Annual Incentive Plan

   Variable Cash Award

 

 

Performance Metrics:

   Operating Revenue

   Adjusted EPS

  Encourages and rewards valuable contributions to our annual financial and operational performance objectives

Long-Term Incentive (LTI)

   Performance Shares

   Time-Based Restricted Stock Units (RSUs)

 

Performance Metric:

   Relative TSR

 

  Retains our executives and drives stock performance for shareholders

 

Compensation Best Practices

 

What We Do

  Strong emphasis on performance-based compensation.

  Double-trigger change-in-control cash severance benefits.

  Beginning in 2017, equity awards to our NEOs include a double-trigger change-in-control provision.

  Mix of short-term and long-term incentives and performance metrics.

  Capped annual and long-term incentive awards.

  Meaningful share ownership requirements for senior officers.

 

  Rigorous executive compensation clawback policy.

  Anti-hedging and -pledging policy for officers and directors.

  Independent Compensation Committee advised by independent compensation consultant.

  No re-pricing of underwater stock options.

  No tax gross-ups for perquisites or new change-in-control agreements.

 


EQUIFAX INC. - 2017 Proxy Statement   10

 

PROPOSAL 3 — Advisory Vote on Frequency of Future Say-on-Pay Votes

 

The Board recommends ANNUAL frequency for future say-on-pay votes.

 

PROPOSAL 4 —  Ratification of Appointment of Ernst & Young LLP as Independent Registered Public Accounting Firm for 2017

 

The Board is asking you to ratify the selection of Ernst & Young LLP as our independent registered public accounting firm for the fiscal year ending December 31, 2017.

 

PROPOSAL 5 — Shareholder Proposal Regarding Political Contributions Disclosure

 

The Board recommends a vote AGAINST this shareholder proposal.

 

The Company has made an extremely limited number of political contributions in amounts that are not financially material. Aggregate political contributions made directly by the Company with corporate funds totaled approximately $1,500, $2,000 and $10,250 in 2016, 2015 and 2014, respectively. In addition, the Company is transparent and accountable regarding its political contributions. A description of the Company’s oversight of political engagement, including several governance enhancements that the Board has implemented since the last annual meeting, is set forth under “Board’s Statement Opposing Proposal 5” on page 61.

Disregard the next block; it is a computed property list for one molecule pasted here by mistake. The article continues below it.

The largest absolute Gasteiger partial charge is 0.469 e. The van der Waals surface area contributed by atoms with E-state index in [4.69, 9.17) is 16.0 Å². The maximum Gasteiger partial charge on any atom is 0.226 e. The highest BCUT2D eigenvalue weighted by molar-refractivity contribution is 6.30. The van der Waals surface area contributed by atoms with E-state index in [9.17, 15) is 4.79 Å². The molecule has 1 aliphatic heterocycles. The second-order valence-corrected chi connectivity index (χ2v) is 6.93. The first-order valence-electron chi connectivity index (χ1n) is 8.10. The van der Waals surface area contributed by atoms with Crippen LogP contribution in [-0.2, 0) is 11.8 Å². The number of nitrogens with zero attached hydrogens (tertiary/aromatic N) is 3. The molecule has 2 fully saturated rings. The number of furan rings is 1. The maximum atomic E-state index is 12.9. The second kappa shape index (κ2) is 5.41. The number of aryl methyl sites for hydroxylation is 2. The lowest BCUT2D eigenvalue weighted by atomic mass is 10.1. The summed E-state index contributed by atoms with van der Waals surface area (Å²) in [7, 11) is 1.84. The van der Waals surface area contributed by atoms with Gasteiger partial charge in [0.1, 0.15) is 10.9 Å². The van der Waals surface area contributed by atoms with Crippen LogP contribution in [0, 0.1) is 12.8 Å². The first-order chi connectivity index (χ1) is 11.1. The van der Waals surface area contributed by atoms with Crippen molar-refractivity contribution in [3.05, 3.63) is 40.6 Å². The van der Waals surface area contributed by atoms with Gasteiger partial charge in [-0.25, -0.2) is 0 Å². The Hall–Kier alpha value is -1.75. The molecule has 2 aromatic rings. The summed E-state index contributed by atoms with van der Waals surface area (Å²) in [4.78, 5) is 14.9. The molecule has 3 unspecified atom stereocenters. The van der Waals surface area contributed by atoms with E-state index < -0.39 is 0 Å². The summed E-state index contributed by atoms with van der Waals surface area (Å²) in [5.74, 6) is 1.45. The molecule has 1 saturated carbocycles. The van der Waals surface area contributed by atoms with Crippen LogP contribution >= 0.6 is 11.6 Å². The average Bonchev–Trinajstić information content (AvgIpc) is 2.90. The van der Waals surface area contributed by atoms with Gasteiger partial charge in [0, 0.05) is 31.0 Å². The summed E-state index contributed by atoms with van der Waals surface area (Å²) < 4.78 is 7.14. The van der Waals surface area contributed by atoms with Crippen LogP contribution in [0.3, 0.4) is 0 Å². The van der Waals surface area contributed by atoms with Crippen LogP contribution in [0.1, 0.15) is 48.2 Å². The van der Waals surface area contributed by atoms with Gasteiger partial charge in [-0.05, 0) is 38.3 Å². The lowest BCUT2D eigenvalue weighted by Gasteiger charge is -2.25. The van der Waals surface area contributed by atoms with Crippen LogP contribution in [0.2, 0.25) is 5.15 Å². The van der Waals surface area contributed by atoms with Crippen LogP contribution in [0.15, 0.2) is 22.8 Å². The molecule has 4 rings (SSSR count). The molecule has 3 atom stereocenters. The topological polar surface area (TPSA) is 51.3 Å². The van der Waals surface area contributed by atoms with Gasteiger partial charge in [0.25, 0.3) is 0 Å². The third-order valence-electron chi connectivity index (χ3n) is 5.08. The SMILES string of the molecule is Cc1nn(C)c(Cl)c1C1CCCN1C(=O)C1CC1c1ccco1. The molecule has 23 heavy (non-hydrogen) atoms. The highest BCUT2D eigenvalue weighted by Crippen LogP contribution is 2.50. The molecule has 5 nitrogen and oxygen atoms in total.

EQUIFAX INC. - 2017 Proxy Statement   11

 

PROPOSALS TO BE VOTED ON

 

PROPOSAL 1      Election of 11 Director Nominees

 

All members of our Board are elected to serve until the next annual meeting of shareholders and until their successors have been elected and qualified. The 11 nominees for election listed below have consented to being named in this Proxy Statement and to serve if elected. This year’s nominees include two new directors, Ms. Elane Stock and Mr. Thomas Hough. All director nominees attended 75% or more of the aggregate of the meetings of the Board and of the committees of the Board on which such directors served during 2016. In addition, each nominee then serving attended the 2016 annual meeting of shareholders and was re-elected at such meeting.

 

Our directors have a variety of backgrounds, which reflects the Board’s continuing objective to achieve a diversity of perspective, experience, knowledge, ethnicity and gender. As more fully discussed under “Director Membership Criteria and Nomination Processes” on page 20, director nominees are considered on the basis of a range of criteria, including their business knowledge and background, reputation and global business perspective. They must also have demonstrated experience and ability that is relevant to the Board’s oversight role with respect to Company business and affairs. Presented below is biographical information for each of the nominees.